Surprises Imaginary and Real Point to Continuing Hard Times for Many in Massachusetts

Tuesday, October 4, 2011

Last Friday, rounding the corner from Washington Street onto Milk Street in downtown Boston, I was surprised by a sign for a new business above a storefront at 25 Milk.


Times are tough, I thought, but you know they're really tough when someone starts a pawn shop in the Financial District. Flashing across my mind was the image of a down-on-his-luck stockbroker darting through the door to hock his gold cuff links.

To my relief, I soon learned that MILK STREET PAWNBROKERS was part of the temporary, on-street set for the new Jeff Bridges-Ryan Reynolds movie they're shooting in Boston, "RIPD." The title stands for "Rest In Peace Department" and the film concerns the exploits of a police force composed of ghosts who battle evil spirits who have refused to leave this world, an absurd but fun concept. (Never underestimate a movie starring Jeff Bridges, who in the remake of "True Grit" just made us forget John Wayne.)

Making movies in Massachusetts is generally good for our economy, but I don't know how much it will help a situation highlighted in a recent report from the Donahue Institute at the University of Massachusetts, named for the late Maurice A. Donahue of Holyoke, who served as Massachusetts Senate President from 1964 to 1971.
A little over a month ago, two UMASS professors, Michael Goodman and Robert Nakosteen, published a report in the Institute's MassBenchmarks journal indicating that "economic inequality across the state has worsened notably in recent years."

Rising income inequality across Massachusetts "reflects a divergence of the destinies of many Bay State families, communities and regions," they wrote. "While this pattern is by no means new, it is clear that recent events have served to exacerbate the inequality that has become a disturbing fact of life in the contemporary Massachusetts economy."

Professors Goodman and Nakosteen found that income inequality has been increasing the most in Greater Boston, where "the medium family income in the top fifth of families was ten times that of their counterparts in the bottom fifth" by 2008. From 1999 to 2008, families in the top 20%, income-wise, saw their median annual income go from $150,295 to $232,879, an increase of 55%. The full Goodman-Nakosteen report may be found at

If you're looking for other statistics on the plight of middle- and lower-income earners, they're not hard to find these days. The September issue of Health Affairs magazine, for example, reported that rising health care costs are exacting "a heavy financial toll" on many families, leaving them with less and less disposable income. From 1999 to 2009, the income of an average American family of four jumped from $76,000 to $99,000, according to authors David Auerbach and Arthur Kellerman; however, those families had to spend almost all of those added take-home dollars on health care and related expenses because inflation in health care consistently exceeded the general inflation rate by significant percentages.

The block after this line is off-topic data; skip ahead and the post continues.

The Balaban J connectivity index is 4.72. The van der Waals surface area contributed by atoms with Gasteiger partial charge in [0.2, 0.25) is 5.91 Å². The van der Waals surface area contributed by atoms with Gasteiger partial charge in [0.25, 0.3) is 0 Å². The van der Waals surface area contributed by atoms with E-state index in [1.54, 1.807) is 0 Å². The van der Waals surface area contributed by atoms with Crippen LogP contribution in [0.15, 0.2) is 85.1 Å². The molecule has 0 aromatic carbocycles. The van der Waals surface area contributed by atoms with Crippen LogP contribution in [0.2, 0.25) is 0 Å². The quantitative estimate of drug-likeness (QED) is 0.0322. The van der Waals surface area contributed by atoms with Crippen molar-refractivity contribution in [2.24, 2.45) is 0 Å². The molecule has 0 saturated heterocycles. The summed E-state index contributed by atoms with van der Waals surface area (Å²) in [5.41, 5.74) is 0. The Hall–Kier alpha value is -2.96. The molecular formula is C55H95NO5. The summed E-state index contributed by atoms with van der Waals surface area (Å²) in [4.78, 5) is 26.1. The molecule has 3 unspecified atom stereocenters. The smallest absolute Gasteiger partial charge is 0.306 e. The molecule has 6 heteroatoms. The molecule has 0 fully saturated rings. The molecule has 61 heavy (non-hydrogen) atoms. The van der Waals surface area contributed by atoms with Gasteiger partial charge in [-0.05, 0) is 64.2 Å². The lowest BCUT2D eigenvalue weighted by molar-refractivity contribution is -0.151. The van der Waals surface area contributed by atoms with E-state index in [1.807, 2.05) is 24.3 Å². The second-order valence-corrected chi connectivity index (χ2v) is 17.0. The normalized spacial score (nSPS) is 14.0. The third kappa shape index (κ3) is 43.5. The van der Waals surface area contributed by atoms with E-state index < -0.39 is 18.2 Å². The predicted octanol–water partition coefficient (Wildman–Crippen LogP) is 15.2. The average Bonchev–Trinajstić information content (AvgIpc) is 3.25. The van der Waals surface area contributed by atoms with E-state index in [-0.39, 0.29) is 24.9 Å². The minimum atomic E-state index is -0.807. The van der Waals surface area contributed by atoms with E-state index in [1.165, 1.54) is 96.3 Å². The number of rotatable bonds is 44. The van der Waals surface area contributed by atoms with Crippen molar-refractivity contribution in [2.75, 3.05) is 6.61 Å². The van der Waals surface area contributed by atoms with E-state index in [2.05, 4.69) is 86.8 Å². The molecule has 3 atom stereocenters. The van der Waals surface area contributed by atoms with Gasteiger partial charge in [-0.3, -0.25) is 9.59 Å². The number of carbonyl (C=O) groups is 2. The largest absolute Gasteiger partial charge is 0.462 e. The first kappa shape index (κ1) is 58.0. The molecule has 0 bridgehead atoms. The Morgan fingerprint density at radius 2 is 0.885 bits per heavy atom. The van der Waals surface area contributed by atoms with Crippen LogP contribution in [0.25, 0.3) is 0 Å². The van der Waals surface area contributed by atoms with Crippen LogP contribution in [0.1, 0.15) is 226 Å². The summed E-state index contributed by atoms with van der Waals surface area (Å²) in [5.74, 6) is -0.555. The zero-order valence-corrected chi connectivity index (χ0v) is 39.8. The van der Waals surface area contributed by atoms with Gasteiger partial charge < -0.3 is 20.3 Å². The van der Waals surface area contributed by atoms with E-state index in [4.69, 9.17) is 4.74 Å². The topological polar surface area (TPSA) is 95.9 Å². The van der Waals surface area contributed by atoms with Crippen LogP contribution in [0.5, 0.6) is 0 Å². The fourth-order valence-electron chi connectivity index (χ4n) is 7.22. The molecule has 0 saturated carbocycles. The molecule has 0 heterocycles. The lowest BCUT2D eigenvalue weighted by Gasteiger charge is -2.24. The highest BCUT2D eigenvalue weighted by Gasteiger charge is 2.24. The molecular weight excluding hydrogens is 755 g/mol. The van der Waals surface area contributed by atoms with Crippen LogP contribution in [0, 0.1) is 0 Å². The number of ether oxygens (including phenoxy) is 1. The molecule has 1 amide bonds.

Then there was the New York Times report yesterday, (Companies to Pass On More Of Health Costs to Workers, 10/3/11), which said, "Companies next year will push more health care costs onto their workers, who may see an increase of nearly 11 percent in what they have deducted from their paychecks for health insurance, according to an annual study by Aon Hewitt, a large Chicago benefits consulting firm."

The article went on to say, "As companies struggle to control costs in a tough economy, the 2012 annual employee premiums are expected to jump an average 10.6 percent, to more than $2,300. That figure has nearly doubled since 2005, when workers at larger companies paid on average $1,192 annually per employee and paid about 17 percent of the company's costs, according to Aon Hewitt data...The employee share projected for next year is a contribution of 22 percent of the $10,475 employer cost of the health plan."

Continuing my perambulations last Friday, I had another surprise, this one prompted by an all-too-real event on the Rose Kennedy Greenway near South Station: the beginning of an "Occupy Boston" action that is part of a movement by people in large cities across the nation protesting economic imbalances and the lack of opportunities for younger members of the workforce.
The local protest started with nearly 1,000 people but had dwindled to about 100 hearty souls on Monday, folks who had been camping out in tents all weekend.

"We're bringing our message to the 99 percent of Americans that feel that their ability to provide for themselves has been eroded and that their representation in government has been undermined," said Nadeem Mazen of Cambridge, a spokesman for the group, as quoted in the Boston Globe.

Who would have predicted there would be a tent city in Boston this fall populated by victims of the Great Recession? It likely hints at surprises-to-come in the elections of 2012.

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